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Appleton's Cyclopedia of American Biography, edited by James Grant Wilson, John Fiske and Stanley L. Klos. Six volumes, New York: D. Appleton and Company, 1887-1889 and 1999. Virtualology.com warns that these 19th Century biographies contain errors and bias. We rely on volunteers to edit the historic biographies on a continual basis. If you would like to edit this biography please submit a rewritten biography in text form . If acceptable, the new biography will be published above the 19th Century Appleton's Cyclopedia Biography citing the volunteer editor





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Susanna Rowson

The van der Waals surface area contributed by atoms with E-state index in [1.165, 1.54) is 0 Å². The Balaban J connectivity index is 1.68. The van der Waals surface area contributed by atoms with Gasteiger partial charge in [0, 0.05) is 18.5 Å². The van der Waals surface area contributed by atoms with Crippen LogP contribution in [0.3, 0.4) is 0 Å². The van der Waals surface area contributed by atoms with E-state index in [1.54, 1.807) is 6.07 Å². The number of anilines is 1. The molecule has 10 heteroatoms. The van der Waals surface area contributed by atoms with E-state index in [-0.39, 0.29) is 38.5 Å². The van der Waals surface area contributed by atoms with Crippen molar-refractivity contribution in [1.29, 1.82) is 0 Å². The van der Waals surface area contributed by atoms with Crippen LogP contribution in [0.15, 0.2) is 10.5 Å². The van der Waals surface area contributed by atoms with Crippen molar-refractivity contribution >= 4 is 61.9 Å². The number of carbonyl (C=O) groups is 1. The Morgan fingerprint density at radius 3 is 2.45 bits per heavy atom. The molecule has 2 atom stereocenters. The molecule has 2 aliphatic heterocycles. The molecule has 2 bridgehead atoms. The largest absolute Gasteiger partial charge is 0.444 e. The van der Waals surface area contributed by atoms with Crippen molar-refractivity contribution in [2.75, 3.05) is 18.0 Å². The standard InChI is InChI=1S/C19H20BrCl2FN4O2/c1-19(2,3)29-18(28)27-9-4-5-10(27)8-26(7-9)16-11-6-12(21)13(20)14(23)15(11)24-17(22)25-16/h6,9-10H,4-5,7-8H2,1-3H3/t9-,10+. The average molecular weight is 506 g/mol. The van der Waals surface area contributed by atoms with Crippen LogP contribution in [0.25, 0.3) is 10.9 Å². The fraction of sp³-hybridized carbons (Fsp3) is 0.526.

ROWSON, Susanna, author, born in Portsmouth, England, in 1762" died in Boston, Massachusetts, 2 March, 1824. She was the only daughter of Lieutenant William Haswell, of the British navy, who, being engaged in the revenue service on the American station, settled in Nantasket, Massachusetts Miss Haswell's talents attracted the attention of James Otis, who was a frequent guest at her father's house, and who called her his "little scholar." During the early part of the Revolution, Lieutenant Haswell's property was confiscated, and he and his family were removed on parole to Hingham in 1775, and in 1777 to Abington. He subsequently sailed in a cartel with his family to England, and, after serving as governess, Miss Haswell married in 1786 William Rowson, a musician. In that year she published a novel, "Victoria" (London), which was dedicated to the Duchess of Devonshire, who introduced her to the Prince of Wales, from whom she procured a pension for her father. Her husband became bankrupt, and in 1792-'3 she appeared on the stage with him in Edinburgh. In 1793 they came to this country, appearing for the first time in Annapolis, Maryland, and subsequently in Philadelphia and Baltimore. In 1796 she played in Boston at the Federal street theatre, appearing in several of her own plays, and closing with her comedy, "Americans in England," in May, 1797. She then opened a school for girls. She retired in 1822. Mrs. Rowson possessed many accomplishments, was active in charities, and was a successful teacher. She edited the Boston "Weekly Magazine," and contributed to other periodicals. She wrote numerous popular odes and songs. Her plays include "The Volunteers" a Farce," founded on the whiskey insurrection in western Pennsylvania (Philadelphia, 1793), and "The Slaves in Algiers." Her most popular novel was "Charlotte Temple, or a Tale of Truth J' (London. 1790). Montraville, the hero, was in reality the author's kinsman. Colonel John Montresor, while serving in the British army, persuaded Charlotte Stanley, a descendant of the Earl of Derby, to embark with him in 1774 to New York, where he abandoned her. She (lied in the Old Tree House on Pell and Doyers streets at the age of nineteen years, and was buried in the grave-yard of Trinity church. In addition to the inscription, the slat) bore the quarterings of the house of Derby, and in after-years the name of Charlotte Temple was substituted for that of Startley. Among Mrs. Rowson's publications are "The Inquisitor, or Invisible Rambler" (3 vols., London, 1788 ; Philadelphia, 1794); " Trials of the Human Heart "(4 vols., Philadelphia, 1795) ; "Reuben and Rachel, or Tales of Old Times" (2 vols., 1798) ; and "Miscellaneous Poems" (Boston, 1804). Her sequel to "Charlotte Temple," entitled "Lucy Temple, or the Three Orphans," was published after her death (Boston, 1828). See a memoir by Elias Mason (Albany, 1870).-Her sister-in-law, Charlotte Rowson, born near London about 1779; died in 1855, came to this country in 1793 and appeared on the stage in light characters and sang popular songs with much effect. She married William P. Johnston, of Philadelphia, publisher of the first daily paper in that city. Their son, David Claypoole (q. v.), became an eminent artist.

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